PREMIUM SERVICE

UAE 2018 | FEDERAL GOVERNMENT | INTERVIEW

TBY talks to Ebrahim Obaid Al Zaabi, Director General of the Insurance Authority, on the history of the institution, new technology, and outlooks for the future.

Ebrahim Obaid Al Zaabi

What is the history of the Insurance Authority and what is its role today?

We recently celebrated the 10th anniversary of the authority. Prior to that, the authority was part of the Ministry of Economy. Then, the law that established the authority came in 2007, and we began practicing according to the regulations stipulated in the bylaws. We have introduced many technical insurance regulations for companies, including takaful, for the first time. To help companies adapt their business models, we engage their leaders in designing most of our regulations through consultations before we introduce new laws or make amendments. We cannot force legislation into place. Today, the authority is growing rapidly, hand in hand with the sector. We are number one in terms of premium collection in the MENA region, witnessing an average growth of 10% per year. Demand is high and penetration in every sector of insurance is growing as well.

What has been the reaction to the new motor insurance policy?

In 2017, we rolled out a new motor insurance policy. Before, we had a regulation in place since 1987 that had not been amended. For five years, we have been reviewing the policy, asking companies how we could improve it to tackle outstanding issues. At the end of the day, our regulations are for consumers and we needed input to add value to these policies. This five-year journey has come to an end, and we finally rolled out our new policy, though our work is not yet finished. In the meantime, we encourage people to shop around at the 48 insurance companies in the UAE until they find a policy that is right for them.

How is the Insurance Authority working on introducing technology to streamline the claims handling process and data acquisition?

We look at technology, fintech, and blockchain, which are all in our pipeline. Although in our culture it can take time to instill change, currently we are trying to get things done electronically. The new claims technology that we have introduced pushes claims directly to the insurance company, and it has three days to come back to the client before it gets escalated to us. We aim to reduce the amount of time it takes to receive a claim as much as possible. That is why we introduced a loaner car policy, whereby the company has to provide customers with the same type of car or compensate them AED300 (USD82) per day until the claim is settled. Our neighbors may have larger populations than Abu Dhabi; however, we are beating them in terms of technology.

What is the competitive advantage of the UAE market compared to other countries in this region?

Awareness in our market is higher; we see many investors who think of insurance before they even open a new business. We also have a large amount of compulsory insurance, such as health and motor, which adds value as well. Now, we have been approached by different entities that want other compulsory insurance. We want to get the government involved as much as possible. Insurance will become increasingly dominant in the coming years, as people think even more about how they can insure themselves and companies work to create better products. Typically, the stock exchange is the mirror of the economy anywhere in the world. However, insurance is heading in that direction. Now, we also have to pay VAT, and there will be an impact during the first year, after which everything will run smoothly. We want to reduce the number of complaints from 60 a day to zero—that is the ultimate goal.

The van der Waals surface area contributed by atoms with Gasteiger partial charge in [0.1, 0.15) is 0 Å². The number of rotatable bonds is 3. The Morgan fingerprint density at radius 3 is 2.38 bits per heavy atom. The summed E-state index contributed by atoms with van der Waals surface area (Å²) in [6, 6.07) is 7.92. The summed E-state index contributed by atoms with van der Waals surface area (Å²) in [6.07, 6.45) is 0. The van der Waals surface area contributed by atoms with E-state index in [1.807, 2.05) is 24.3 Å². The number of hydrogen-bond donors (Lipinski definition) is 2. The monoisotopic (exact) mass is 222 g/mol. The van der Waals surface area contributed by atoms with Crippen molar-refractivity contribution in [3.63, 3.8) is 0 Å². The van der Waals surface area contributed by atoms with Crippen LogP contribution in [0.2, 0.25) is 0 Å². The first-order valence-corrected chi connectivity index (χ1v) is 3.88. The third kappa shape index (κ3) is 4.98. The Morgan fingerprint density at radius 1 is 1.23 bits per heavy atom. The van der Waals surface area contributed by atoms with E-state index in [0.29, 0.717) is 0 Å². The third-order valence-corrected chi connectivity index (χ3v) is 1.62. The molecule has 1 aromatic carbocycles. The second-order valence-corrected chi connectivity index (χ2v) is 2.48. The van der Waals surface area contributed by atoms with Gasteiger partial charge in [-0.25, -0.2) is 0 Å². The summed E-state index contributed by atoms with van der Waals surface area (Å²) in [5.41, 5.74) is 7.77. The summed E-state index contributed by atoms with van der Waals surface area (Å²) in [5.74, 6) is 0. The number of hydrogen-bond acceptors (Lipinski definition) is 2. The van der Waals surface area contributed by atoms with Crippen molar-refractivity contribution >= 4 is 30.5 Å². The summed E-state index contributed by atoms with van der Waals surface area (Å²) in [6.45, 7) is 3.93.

What are your goals in terms of takaful and how will you achieve them?

We need to be number one in the takaful market. We have to examine the entire ecosystem and identify where the “clutch" is. If we can have profitable companies and make them the base contributors, we will experience more growth in takaful. They will then be more credible and more people will start joining. The takaful concept is simple; if one does not make any claims by the end of the year, the insurance company has to pay them back. If we can see how to get companies profitable and more credible on this model and they can return insured entities money back at a percentage, we will see more people getting involved. In the UAE, the investment side for takaful is limited. Trading on the stock exchange is one source, as is sukuk and real estate. One has to search for other opportunities to invest in to expand their range. The national sukuk market is healthy, though the bonds market has not been as liquid. The problem is also getting out of the investment, which is where people lose money.

What are your expectations for 2018?

Life insurance is the next big thing, as well as making investments. We are working actively to promote life insurance and want to raise awareness. We have drafted new regulations that we are working on and they will come out on the takaful side as well. It will wrap up many loose ends and fix things that are not being done correctly.